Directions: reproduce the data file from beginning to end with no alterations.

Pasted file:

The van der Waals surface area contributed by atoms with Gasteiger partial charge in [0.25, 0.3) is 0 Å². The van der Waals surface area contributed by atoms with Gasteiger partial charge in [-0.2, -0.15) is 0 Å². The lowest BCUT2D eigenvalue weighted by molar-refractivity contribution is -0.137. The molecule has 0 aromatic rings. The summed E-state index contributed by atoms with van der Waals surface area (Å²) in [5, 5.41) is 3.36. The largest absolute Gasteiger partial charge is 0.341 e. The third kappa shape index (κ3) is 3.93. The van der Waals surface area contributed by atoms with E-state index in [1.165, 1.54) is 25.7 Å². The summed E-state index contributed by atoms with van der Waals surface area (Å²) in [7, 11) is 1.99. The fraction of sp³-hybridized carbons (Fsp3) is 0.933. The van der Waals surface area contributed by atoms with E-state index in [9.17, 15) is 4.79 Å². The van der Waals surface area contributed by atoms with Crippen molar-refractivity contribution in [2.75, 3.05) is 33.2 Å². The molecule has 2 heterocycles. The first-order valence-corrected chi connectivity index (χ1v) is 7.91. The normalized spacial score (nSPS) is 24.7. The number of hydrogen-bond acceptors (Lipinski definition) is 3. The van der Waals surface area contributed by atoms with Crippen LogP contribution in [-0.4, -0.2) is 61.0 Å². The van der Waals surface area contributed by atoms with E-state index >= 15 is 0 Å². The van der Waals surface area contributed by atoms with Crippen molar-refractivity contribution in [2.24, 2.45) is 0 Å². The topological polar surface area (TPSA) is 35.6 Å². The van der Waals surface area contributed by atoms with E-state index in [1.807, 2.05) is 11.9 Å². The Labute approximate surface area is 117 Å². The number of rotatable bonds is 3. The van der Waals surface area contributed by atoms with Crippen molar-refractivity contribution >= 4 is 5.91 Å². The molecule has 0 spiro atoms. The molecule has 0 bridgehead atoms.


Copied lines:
The van der Waals surface area contributed by atoms with Gasteiger partial charge in [0.25, 0.3) is 0 Å². The van der Waals surface area contributed by atoms with Gasteiger partial charge in [-0.2, -0.15) is 0 Å². The lowest BCUT2D eigenvalue weighted by molar-refractivity contribution is -0.137. The molecule has 0 aromatic rings. The summed E-state index contributed by atoms with van der Waals surface area (Å²) in [5, 5.41) is 3.36. The largest absolute Gasteiger partial charge is 0.341 e. The third kappa shape index (κ3) is 3.93. The van der Waals surface area contributed by atoms with E-state index in [1.165, 1.54) is 25.7 Å². The summed E-state index contributed by atoms with van der Waals surface area (Å²) in [7, 11) is 1.99. The fraction of sp³-hybridized carbons (Fsp3) is 0.933. The van der Waals surface area contributed by atoms with E-state index in [9.17, 15) is 4.79 Å². The van der Waals surface area contributed by atoms with Crippen molar-refractivity contribution in [2.75, 3.05) is 33.2 Å². The molecule has 2 heterocycles. The first-order valence-corrected chi connectivity index (χ1v) is 7.91. The normalized spacial score (nSPS) is 24.7. The number of hydrogen-bond acceptors (Lipinski definition) is 3. The van der Waals surface area contributed by atoms with Crippen LogP contribution in [-0.4, -0.2) is 61.0 Å². The van der Waals surface area contributed by atoms with E-state index >= 15 is 0 Å². The van der Waals surface area contributed by atoms with Crippen molar-refractivity contribution in [2.24, 2.45) is 0 Å². The topological polar surface area (TPSA) is 35.6 Å². The van der Waals surface area contributed by atoms with E-state index in [1.807, 2.05) is 11.9 Å². The Labute approximate surface area is 117 Å². The number of rotatable bonds is 3. The van der Waals surface area contributed by atoms with Crippen molar-refractivity contribution >= 4 is 5.91 Å². The molecule has 0 spiro atoms. The molecule has 0 bridgehead atoms.